US import growth will decelerate in 2018 after an impressive 6.4% jump in 2017, with the second half of the new year expected to be weaker than the first half, according to the latest Global Port Tracker, the National Retail Federation (NRF) said.
January imports will slip 0.5% compared with a year prior, before rocketing 11.6% year over year in February, according to the report produced by Hackett Associates on behalf on the NRF. Global Port Tracker forecasts imports will fall 2% in March compared with the same period in 2017.
However, the projections for February and March contain a qualifier: they are skewed, due to a shift in the Asian factories' close dates in 2018 for the Lunar New Year, the study said. Regarding April 2018, imports are projected to rise 3.6% compared with April 2017, the study shows. However, despite the projected 2018 growth slowdown, the federation said "recession is not on the horizon."
Further, the Global Port Tracker ticked up its 2017 import volume forecast to a record 20 million TEU – a 6.4% increase from 2016. That is up slightly from the 6.3% 2017 increase forecast earlier. In 2016, US ports imported 18.8 million TEUs, which was also a record but up only 3.1% from 2015, according to the tracker.
"Retailers are doing last minute restocking as consumers head toward the finish line of the shopping season," NRF vice president for supply chain and customs policy Jonathan Gold said in a release. Gold added, however, that "The majority of holiday merchandise is already in the country and ports are beginning to quiet down."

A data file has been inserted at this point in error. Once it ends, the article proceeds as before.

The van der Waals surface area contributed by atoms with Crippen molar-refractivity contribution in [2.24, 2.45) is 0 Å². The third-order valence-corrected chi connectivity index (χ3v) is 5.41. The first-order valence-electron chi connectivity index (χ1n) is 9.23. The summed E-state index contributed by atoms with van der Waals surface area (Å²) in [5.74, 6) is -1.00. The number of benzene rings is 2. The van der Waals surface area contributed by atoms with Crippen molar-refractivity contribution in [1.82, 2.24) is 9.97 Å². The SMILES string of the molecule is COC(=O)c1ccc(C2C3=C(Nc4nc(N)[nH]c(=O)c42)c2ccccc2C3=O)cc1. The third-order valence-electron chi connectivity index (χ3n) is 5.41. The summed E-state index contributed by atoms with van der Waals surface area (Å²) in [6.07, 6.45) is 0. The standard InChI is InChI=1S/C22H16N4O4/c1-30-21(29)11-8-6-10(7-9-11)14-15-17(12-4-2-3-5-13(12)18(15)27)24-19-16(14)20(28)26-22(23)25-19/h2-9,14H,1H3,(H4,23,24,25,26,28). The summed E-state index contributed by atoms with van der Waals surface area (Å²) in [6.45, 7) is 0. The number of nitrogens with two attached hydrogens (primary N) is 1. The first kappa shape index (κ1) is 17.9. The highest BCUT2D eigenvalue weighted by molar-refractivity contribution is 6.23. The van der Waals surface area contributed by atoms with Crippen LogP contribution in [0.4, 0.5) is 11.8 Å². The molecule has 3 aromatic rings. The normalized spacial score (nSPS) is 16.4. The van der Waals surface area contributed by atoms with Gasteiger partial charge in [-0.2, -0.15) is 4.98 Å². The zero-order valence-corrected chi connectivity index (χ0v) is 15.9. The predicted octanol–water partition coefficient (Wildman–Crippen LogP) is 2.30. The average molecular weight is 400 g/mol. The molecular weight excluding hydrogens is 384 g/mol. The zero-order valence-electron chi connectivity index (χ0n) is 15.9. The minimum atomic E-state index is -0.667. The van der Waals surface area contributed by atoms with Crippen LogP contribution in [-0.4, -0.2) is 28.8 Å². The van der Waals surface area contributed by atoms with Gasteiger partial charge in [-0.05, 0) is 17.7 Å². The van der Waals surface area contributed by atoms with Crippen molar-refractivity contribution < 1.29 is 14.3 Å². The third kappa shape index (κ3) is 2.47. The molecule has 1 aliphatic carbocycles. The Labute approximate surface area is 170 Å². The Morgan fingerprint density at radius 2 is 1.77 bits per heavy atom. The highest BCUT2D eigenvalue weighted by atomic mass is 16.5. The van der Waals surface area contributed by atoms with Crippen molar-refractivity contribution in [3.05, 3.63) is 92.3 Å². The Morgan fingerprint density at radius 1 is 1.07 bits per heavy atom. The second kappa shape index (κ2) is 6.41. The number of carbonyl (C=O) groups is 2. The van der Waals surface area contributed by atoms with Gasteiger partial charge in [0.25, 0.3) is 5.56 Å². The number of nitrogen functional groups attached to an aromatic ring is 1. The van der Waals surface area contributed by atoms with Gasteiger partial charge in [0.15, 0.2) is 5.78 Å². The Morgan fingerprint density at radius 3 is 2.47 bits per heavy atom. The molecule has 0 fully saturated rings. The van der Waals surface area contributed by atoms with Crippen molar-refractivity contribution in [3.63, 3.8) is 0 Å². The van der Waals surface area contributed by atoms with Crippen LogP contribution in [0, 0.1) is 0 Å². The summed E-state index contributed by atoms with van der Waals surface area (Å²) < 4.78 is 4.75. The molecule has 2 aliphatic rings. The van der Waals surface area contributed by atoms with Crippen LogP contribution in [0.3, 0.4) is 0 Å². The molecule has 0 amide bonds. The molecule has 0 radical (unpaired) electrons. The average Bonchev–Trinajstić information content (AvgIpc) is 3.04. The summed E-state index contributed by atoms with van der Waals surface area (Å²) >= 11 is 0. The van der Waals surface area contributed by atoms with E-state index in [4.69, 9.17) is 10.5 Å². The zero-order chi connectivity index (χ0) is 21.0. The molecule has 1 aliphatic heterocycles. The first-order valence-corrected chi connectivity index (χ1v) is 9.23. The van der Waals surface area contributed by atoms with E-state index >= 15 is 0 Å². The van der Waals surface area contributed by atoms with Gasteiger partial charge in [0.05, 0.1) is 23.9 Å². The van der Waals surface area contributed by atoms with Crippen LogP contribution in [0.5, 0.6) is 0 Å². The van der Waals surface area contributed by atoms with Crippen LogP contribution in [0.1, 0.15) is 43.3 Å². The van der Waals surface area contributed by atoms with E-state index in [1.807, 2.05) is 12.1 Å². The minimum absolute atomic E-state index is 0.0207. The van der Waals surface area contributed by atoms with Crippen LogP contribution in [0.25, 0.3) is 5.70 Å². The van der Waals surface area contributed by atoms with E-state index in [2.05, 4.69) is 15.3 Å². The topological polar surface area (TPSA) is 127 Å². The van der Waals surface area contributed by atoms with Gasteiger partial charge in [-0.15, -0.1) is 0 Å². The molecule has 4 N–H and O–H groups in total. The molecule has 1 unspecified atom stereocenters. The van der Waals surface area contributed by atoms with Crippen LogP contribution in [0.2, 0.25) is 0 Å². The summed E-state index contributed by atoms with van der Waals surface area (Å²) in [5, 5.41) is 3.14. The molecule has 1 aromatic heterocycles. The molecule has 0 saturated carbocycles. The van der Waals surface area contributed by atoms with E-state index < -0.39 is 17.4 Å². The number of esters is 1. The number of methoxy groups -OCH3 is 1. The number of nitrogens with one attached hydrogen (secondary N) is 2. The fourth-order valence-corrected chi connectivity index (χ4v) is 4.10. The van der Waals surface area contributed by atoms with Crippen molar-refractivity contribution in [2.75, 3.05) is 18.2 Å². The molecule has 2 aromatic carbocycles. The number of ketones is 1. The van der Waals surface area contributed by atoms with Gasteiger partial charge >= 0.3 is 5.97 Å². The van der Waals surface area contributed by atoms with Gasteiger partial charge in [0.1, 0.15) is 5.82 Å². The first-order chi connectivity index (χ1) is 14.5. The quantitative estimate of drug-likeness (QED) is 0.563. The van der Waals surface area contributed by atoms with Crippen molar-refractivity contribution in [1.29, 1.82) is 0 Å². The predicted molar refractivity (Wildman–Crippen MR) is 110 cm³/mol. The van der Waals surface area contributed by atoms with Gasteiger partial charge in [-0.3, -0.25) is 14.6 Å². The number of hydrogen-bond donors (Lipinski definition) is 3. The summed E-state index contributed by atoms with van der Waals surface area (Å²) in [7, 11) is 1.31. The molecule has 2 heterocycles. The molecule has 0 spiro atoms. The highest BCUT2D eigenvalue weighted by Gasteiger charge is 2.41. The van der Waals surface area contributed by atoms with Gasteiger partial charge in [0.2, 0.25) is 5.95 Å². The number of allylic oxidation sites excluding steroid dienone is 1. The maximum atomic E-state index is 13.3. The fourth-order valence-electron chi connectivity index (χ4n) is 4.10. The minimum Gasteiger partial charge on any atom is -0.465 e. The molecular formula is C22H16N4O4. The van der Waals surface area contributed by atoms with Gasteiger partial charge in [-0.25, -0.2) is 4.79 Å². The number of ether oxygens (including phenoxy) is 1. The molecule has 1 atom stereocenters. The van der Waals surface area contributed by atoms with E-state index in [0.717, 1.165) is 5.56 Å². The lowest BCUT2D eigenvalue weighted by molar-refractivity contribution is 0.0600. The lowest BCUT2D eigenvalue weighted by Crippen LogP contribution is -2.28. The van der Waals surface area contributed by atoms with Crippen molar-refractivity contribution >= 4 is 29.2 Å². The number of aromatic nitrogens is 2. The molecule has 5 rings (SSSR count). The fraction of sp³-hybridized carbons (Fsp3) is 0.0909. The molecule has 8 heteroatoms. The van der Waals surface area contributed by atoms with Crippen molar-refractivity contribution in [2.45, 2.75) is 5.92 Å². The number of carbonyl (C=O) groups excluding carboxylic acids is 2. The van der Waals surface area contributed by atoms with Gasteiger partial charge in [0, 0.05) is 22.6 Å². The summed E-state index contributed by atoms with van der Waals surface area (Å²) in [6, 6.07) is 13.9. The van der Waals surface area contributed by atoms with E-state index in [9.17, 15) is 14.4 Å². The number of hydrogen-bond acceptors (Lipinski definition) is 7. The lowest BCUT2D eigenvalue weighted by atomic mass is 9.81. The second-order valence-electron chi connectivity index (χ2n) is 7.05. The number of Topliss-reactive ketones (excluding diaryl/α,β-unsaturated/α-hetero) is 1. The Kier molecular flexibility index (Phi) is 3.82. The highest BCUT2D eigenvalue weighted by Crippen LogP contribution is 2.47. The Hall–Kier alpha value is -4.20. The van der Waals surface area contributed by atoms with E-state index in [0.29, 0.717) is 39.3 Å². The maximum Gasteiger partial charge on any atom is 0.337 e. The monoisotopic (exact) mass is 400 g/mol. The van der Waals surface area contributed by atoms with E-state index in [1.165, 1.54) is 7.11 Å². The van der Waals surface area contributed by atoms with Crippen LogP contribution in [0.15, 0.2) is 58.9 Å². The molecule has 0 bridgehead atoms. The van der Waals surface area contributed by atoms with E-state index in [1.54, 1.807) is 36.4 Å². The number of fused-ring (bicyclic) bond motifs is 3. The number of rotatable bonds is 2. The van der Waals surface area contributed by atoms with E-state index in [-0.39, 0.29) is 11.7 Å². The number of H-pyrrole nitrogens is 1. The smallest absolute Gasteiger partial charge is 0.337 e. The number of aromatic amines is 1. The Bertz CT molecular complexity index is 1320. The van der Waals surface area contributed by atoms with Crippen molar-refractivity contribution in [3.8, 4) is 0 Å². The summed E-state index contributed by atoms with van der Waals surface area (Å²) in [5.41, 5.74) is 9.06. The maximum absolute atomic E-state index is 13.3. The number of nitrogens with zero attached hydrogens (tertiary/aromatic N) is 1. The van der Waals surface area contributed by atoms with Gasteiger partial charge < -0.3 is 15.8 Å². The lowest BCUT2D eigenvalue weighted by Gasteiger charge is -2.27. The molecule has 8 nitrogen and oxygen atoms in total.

The volume of cargo imported into United States ports through October – about 19 million loaded TEU – is up 5.5% compared with the same period in 2016, according to PIERS, a sister product of JOC.com. The volume for October, about 2 million loaded TEUs, was 6.3% above that month in 2016, and the September volume of 1.92 million was also 6.3% above the same month in 2016, PIERS figures show.
Imports this past January were relatively strong – 5.2% above the 2016 figure, according to PIERS – because factories in Asia fast-forwarded production ahead of the Chinese New Year, which was January 28. Many factories in Asia close for a week or two for the celebrations. The February figure, however, was 4.1% below the figure for February 2016, PIERS figures show.